Shakespeare’s in love (again) in ‘The Tutor’

(Riverhead Books)

Shakespeare and love: an ideal ingredient base for an enthralling historical fiction plot. The Tutor, by actress-turned-writer Andrea Chapin, imagines an intrigue between the Bard himself and an older widow that inspires his writing of the poem Venus and Adonis.

Venus and Adonis is based on characters from Ovid’s Metamorphoses; Venus being the goddess of love and Adonis her mortal lover and long-time hunting companion. Shakespeare has displayed a penchant for the lusty, robust female character forced to pursue an evasive male. His Venus is true to type, and his unique interpretation is to bring to the story the element of Adonis’s refusal of Venus’s charms.

The Tutor takes the framework of the poem’s plot and builds an entirely credible and believable story for its influence. Shakespeare has taken a job as a tutor in a country manor, Lufanwal Hall, following an outbreak of the plague that has temporarily shuttered the theaters in London. Katherine, an older widowed cousin, lives with the family in Lufanwal and has spent the years since her husband’s early death in scholarship, learning Latin, Greek, and reading extensively from the family’s large library.

Titian's Venus and Adonis, 1554, Prado Museum and Art gallery, Madrid
Titian’s Venus and Adonis, 1554, Prado Museum and Art gallery, Madrid

Katherine’s education makes her a natural draw for the inquisitive new tutor and the two soon strike up a friendship. After sharing favorite poems and other literary works, Katherine and Shakespeare embark on a writing collaboration with Will the author and Katherine the editor. After mastering the sonnet form, Shakespeare selects the story of Venus and Adonis for a longer poem. During the writing and editing process, the two find themselves entwined in a dance that reflects the sensuousness and passion of the story they are creating.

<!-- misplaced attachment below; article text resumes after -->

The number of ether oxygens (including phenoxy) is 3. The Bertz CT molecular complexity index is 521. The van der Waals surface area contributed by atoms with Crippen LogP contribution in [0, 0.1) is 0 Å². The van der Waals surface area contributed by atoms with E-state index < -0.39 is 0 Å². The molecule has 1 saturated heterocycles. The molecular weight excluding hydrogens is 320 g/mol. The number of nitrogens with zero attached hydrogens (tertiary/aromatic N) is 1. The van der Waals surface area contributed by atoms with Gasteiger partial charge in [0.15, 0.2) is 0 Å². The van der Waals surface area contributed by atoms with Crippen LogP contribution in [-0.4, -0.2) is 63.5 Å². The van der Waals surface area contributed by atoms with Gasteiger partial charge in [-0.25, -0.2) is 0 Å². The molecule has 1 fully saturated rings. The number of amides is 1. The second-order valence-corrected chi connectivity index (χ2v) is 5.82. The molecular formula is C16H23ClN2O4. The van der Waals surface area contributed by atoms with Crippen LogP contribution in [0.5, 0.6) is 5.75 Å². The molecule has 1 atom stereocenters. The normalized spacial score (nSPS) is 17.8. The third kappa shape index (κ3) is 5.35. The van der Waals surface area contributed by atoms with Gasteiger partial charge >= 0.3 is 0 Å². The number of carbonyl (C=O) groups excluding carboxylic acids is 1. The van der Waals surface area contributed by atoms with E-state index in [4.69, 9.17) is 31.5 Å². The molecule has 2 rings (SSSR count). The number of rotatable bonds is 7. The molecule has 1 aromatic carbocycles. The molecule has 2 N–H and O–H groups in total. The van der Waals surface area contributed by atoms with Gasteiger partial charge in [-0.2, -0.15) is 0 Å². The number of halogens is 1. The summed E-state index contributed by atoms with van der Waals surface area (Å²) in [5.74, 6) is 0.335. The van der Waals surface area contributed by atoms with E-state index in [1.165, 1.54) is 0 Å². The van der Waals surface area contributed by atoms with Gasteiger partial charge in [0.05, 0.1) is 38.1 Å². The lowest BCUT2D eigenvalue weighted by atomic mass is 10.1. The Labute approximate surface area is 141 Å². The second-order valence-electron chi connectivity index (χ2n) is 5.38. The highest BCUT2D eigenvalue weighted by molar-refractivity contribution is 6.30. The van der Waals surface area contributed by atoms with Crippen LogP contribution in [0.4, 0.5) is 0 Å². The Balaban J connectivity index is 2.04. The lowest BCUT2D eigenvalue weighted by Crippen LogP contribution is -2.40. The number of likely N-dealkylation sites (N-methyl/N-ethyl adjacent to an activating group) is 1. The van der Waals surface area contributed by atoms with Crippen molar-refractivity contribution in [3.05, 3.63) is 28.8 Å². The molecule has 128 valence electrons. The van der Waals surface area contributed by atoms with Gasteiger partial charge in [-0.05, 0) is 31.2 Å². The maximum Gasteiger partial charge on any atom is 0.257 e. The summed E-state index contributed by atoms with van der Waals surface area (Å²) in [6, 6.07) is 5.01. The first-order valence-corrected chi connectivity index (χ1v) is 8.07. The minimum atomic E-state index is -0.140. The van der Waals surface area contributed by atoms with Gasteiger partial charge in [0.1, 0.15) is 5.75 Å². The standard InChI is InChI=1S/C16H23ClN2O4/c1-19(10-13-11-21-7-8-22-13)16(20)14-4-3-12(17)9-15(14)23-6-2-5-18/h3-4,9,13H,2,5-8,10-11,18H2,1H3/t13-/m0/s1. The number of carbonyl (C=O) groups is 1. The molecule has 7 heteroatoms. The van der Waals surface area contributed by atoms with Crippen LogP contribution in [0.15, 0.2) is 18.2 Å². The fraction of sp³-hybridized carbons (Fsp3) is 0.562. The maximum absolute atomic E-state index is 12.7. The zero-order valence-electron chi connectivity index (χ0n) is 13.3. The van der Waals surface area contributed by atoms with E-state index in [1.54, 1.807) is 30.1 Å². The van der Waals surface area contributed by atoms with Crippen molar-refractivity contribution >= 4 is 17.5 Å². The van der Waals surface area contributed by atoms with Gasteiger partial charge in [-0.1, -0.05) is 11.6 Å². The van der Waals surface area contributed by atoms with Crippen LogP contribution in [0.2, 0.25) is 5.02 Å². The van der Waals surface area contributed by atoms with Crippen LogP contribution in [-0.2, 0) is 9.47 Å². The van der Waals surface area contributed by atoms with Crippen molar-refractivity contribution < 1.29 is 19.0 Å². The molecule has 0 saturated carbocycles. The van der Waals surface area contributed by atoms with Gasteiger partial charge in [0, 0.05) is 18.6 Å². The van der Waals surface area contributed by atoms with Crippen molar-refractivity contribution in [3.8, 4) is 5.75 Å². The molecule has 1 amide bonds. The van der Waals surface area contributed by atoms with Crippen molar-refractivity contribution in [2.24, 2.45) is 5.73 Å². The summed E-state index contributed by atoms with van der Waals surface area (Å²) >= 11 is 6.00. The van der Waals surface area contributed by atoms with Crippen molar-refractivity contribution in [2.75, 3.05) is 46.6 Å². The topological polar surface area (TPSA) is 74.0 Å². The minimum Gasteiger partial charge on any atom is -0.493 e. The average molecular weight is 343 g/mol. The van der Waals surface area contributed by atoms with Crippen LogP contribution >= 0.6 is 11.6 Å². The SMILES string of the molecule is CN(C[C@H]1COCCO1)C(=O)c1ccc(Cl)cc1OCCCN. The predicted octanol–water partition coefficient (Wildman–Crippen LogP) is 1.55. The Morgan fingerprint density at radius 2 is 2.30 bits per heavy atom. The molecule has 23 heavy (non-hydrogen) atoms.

The historical details and settings in The Tutor are wonderfully drawn and feel remarkably authentic. Chapin mixes in a number of real historical characters (e.g. the architect Robert Smythson) and events that add credibility to the account. In addition, she has an enjoyable playfulness, for example adding in a visitation from three witches like those from Macbeth, which makes the story a joy to read.

The only thing that troubled me was that the Shakespeare figure was drawn to be a bit of a reprehensible lout. Historical fiction can be a difficult rope to walk – in my opinion the imaginary characters can be drawn with complete freedom, but I would caution against the strong assignment of motives for the real characters. It can be difficult enough to interpret these in a living person, let alone someone dead for centuries.

About Andrea Sefler

Andrea Sefler
Andrea is a consultant and technical writer for various scientific software and instrumentation companies. She has a Ph.D. in chemistry from Berkeley and has never met a genre of music or books that she hasn’t liked. As a gamer since the days of the Apple II, Andrea can relate any number of hair-raising tales about role-playing games stored on 360 kB 5.25” floppy disks and may, someday, put them to paper.

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